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Controller Freak

Chad Sapieha leads you deep into the world of games, covering gaming trends

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The Elder Scrolls V: Skyrim, a vast fantasy role-playing game with one of the most immersive virtual worlds ever created. We think it's the best game of 2011 (Bethesda Softworks)
The Elder Scrolls V: Skyrim, a vast fantasy role-playing game with one of the most immersive virtual worlds ever created. We think it's the best game of 2011 (Bethesda Softworks)

The top 25 video games of 2011 Add to ...

This Australian-made game about a cop investigating crimes in 1940s-era Los Angeles features facial animations so realistic that players rely on them to surmise whether suspects are lying during interrogation. This bar-raising performance capture technology combines with fast-paced action to create an interactive detective tale like no other. (Rockstar Games; PS3, X360, PC)

The Binding of Isaac

This indie hit about a boy attempting to escape the murderous hands of his cult-addled mom offers homage to classic Zelda and Robotron games while delivering wry commentary on the evils of religious zealotry. The game is designed to be finished in a single sitting – assuming you don’t die (it’s devilishly hard) – but randomly generated dungeons filled with endless secrets provide good reason to play over and over again. (Edmund McMillen; PC)

Super Mario 3D Land

Hands-down the most enjoyable game yet released for Nintendo 3DS, this excellent platformer combines the best of old-school Super Mario Bros. (intuitive play, short and sweet worlds) with Super Mario Galaxy’s ingenious three-dimensional level design. It’s pretty much a must-buy if you plan on picking up Nintendo’s stereoscopic handheld. (Nintendo; Nintendo 3DS)

Deus Ex: Human Revolution

Many were skeptical when they learned the legendary Warren Spector wouldn’t lead development of this prequel to his beloved sci-fi role-playing game. Those concerns are swept away in Human Revolution’s opening chapters, which clearly embrace the series’ philosophy of open and emergent play. A terrific story that intelligently tackles the thorny subject of transhumanism provides narrative depth to match. (Eidos Montreal; PS3, X360)

The Gunstringer

No one can accuse Twisted Pixel of playing it safe. This inspired bit of Kinect-enabled whimsy sees players using their hands to manipulate a cowboy’s skeleton in a western-themed puppet show that takes place on stage in front of a live-action audience. It’s funny to watch, a blast to play, and acts as elegant proof that motion controlled games can be more than sports compilations and dance simulations. (Twisted Pixel Games; X360)

Infinity Blade II

The original Infinity Blade, a sword-slashing fighter, showed serious gamers that touch-screen devices were capable of hosting serious games. This sequel makes the original seem like little more than a tech demo. It offers more environments to explore, delivers a richer story that provides some much-needed insight into the series’ protagonist, shows off prettier Unreal Engine 3-powered graphics, and deepens the finger swiping combat. From presentation to interface, it exploits Apple’s hardware like no other game. (Epic Games; iOS)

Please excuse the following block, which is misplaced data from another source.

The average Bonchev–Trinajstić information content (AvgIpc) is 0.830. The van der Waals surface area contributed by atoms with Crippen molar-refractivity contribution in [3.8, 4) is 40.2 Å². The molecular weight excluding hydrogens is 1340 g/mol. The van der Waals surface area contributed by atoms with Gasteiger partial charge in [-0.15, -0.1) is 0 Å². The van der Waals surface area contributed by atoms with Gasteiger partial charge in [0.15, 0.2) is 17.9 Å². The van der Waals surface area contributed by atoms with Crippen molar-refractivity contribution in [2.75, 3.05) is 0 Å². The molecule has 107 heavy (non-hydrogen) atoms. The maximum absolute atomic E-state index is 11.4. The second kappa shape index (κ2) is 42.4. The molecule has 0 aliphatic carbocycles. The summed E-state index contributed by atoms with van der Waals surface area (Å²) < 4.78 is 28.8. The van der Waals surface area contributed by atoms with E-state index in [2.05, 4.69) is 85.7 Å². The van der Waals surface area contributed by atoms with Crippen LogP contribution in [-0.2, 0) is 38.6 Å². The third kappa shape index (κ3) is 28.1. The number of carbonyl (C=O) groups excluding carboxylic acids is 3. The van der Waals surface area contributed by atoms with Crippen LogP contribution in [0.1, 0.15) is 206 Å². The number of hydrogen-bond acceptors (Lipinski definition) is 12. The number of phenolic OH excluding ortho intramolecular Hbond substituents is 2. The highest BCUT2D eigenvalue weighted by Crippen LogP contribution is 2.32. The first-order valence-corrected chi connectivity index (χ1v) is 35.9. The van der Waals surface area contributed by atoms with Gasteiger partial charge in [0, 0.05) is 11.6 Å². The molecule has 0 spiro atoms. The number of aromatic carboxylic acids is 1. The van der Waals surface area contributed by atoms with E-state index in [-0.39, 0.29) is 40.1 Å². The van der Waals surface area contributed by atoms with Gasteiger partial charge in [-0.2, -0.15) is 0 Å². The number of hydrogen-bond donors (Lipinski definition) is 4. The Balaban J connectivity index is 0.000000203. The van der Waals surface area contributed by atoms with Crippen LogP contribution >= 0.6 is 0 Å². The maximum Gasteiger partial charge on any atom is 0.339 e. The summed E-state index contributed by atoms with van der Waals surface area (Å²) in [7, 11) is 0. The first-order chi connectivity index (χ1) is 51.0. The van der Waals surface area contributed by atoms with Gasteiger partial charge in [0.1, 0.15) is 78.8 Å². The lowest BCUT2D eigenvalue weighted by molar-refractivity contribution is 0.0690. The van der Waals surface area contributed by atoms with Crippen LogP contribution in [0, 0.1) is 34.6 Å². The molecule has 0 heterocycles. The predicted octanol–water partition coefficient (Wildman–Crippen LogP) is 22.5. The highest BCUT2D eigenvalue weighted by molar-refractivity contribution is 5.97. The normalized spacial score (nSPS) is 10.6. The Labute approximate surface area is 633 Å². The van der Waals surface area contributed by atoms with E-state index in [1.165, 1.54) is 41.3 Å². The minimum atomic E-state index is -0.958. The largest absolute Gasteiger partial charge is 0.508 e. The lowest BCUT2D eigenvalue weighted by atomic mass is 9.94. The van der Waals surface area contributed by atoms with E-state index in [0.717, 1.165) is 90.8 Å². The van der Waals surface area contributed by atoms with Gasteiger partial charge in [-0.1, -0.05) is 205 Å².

Dragon Age 2

Other RPGs focus on providing immense worlds and incredible action. This one is all about rich dialogue and sophisticated character development. A role-playing game in the truest sense, it provides players a malleable immigrant protagonist who can be molded into an altruistic protector, a conniving egoist, or some complex mixture of the two. Its characters, their plights, and their delights will stay with you long after the credits roll. (BioWare; PS3, X360, PC)

LittleBigPlanet 2

This sequel to Sony’s original game-making game was an outstanding play when it debuted in January, then became even better with the addition of PlayStation Move levels and functionality this fall. Whether you want to learn the rudiments of game design, partake in an enormous community that has created and shared millions of user-generated levels, or just enjoy a charming and witty story, it's an enviable treat for PlayStation 3 loyalists. (MediaMolecule; PS3)

Mario Kart 7

If you want to share a 3DS experience with your kids, this is the game to get. The seventh entry in Nintendo’s popular kart racer retains its all-ages appeal while adding a few new elements, such as propellers for underwater driving and wings to help you get a little more distance off higher jumps. Wonderfully imaginative tracks – we get to drive over musical keyboards and on undulating rainbows – are the sugar on top. (Nintendo; Nintendo 3DS)

Child of Eden

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